The horror game where architecture is your true enemy

Set on an oil rig, Still Wakes the Deep takes a classic horror theme and places the distortion of a safe space at the centre of the narrative.

It’s a staple of horror and science fiction. Gather a group of people. Lock them away in the middle of nowhere – be it a research outpost, a ship, a spaceship, or just a house. These settings span space, the ocean, and dense forests. Soon enough, a monstrous presence infiltrates their midst. From Gordon Pym to True Detective, from Alien to The Cabin in the Woods and The Fog, these monsters show how fragile humans are against the raw power of nature. We crumble. And that is the chilling premise of Still Wakes the Deep, the latest creation from The Chinese Room, known for Dear Esther and the highly anticipated Bloodlines 2 from the Vampire: The Masquerade RPG series.

Still Wakes the Deep blends John Carpenter’s The Thing with Ken Loach, Midsommar with first-person exploration, and a touch of Die Hard. The game is set on an oil rig in 1975, just before Christmas. Our protagonist, Caz, is an ordinary electrician with no extraordinary abilities. He’s one of many isolated men in the vast North Sea, their voices echoing with a distinct Scottish lilt. The massacre is just around the corner, but on the platform, in the cafeteria, and in the work areas, it seems like a normal day’s work.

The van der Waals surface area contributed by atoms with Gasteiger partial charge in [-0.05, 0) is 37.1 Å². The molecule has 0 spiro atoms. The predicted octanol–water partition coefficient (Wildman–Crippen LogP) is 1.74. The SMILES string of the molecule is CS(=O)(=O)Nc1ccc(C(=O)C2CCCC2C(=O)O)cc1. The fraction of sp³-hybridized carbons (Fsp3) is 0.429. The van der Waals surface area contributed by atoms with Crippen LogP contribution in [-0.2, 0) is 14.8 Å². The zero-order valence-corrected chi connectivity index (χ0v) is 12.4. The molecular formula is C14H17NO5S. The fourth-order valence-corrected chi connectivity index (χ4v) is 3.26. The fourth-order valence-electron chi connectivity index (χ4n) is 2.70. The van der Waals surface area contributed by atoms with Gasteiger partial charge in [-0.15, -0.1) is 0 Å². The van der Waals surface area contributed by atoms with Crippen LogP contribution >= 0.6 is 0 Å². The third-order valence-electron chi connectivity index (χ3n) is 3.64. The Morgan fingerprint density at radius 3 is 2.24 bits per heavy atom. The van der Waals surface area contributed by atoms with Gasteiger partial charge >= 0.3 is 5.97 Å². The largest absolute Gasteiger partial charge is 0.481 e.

At first glance, the game might remind you of other first-person survival horror games like Resident Evil or Prey. But there’s no fighting here, no combat system, which has sent many video game critics into a tizzy. Or rather, there is a battle – but a more subtle one. As a monstrous force engulfs the rig, Caz must save his own skin by confronting the rig’s architecture, meticulously reconstructed and then destroyed by the game’s creators.

Caz’s true enemy is not the monster itself but the devastating effect the monstrous event has on reality. The geography of the platform is completely turned upside down and thrown into chaos. Every point of reference slips into a universe of nonsense. Some sections collapse, others are taken over by the creature. Caz’s adventure is an extreme walking simulator, half lost in a labyrinth, half trying to create a new personal map. He jumps along walkways that collapse as he passes, crawls through ventilation ducts, and redesigns paths between warped corridors and engine rooms where creepy creatures roam. Friends and colleagues are scattered about, and the monster lurks around every corner. The irrational is everywhere.


The architecture of an oil platform is a work of functionality, with a lot of engineering and everything clearly laid out. The platform provides a safe haven in the midst of the hostile ocean. There are maps, precise signage, watertight doors. For those who work there, it is the most reliable ally. Still Wakes the Deep shows what happens when that home in the sea becomes your worst enemy. And there is nothing more terrifying than a home that no longer welcomes you but frightens you.

We played Still Wakes the Deep using an Xbox Game Pass subscription from Microsoft.

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